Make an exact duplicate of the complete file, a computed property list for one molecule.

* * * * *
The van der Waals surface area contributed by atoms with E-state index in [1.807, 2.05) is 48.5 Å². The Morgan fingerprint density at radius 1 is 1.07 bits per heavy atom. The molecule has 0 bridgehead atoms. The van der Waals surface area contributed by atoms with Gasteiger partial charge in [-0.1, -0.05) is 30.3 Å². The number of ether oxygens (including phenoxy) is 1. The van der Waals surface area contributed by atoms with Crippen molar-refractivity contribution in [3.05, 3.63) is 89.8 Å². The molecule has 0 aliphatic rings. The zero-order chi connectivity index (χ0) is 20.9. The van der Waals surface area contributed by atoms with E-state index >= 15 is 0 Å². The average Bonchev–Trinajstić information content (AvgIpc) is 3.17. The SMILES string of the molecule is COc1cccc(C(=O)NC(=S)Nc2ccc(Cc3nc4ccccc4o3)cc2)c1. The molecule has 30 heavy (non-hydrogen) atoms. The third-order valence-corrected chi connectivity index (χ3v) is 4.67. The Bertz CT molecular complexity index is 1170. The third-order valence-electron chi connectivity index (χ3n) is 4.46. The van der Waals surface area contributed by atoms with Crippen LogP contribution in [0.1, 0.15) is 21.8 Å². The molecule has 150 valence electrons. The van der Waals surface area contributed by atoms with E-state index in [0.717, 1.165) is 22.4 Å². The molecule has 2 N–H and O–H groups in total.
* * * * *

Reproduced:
The van der Waals surface area contributed by atoms with E-state index in [1.807, 2.05) is 48.5 Å². The Morgan fingerprint density at radius 1 is 1.07 bits per heavy atom. The molecule has 0 bridgehead atoms. The van der Waals surface area contributed by atoms with Gasteiger partial charge in [-0.1, -0.05) is 30.3 Å². The number of ether oxygens (including phenoxy) is 1. The van der Waals surface area contributed by atoms with Crippen molar-refractivity contribution in [3.05, 3.63) is 89.8 Å². The molecule has 0 aliphatic rings. The zero-order chi connectivity index (χ0) is 20.9. The van der Waals surface area contributed by atoms with E-state index >= 15 is 0 Å². The average Bonchev–Trinajstić information content (AvgIpc) is 3.17. The SMILES string of the molecule is COc1cccc(C(=O)NC(=S)Nc2ccc(Cc3nc4ccccc4o3)cc2)c1. The molecule has 30 heavy (non-hydrogen) atoms. The third-order valence-corrected chi connectivity index (χ3v) is 4.67. The Bertz CT molecular complexity index is 1170. The third-order valence-electron chi connectivity index (χ3n) is 4.46. The van der Waals surface area contributed by atoms with Crippen LogP contribution in [0.1, 0.15) is 21.8 Å². The molecule has 150 valence electrons. The van der Waals surface area contributed by atoms with E-state index in [0.717, 1.165) is 22.4 Å². The molecule has 2 N–H and O–H groups in total.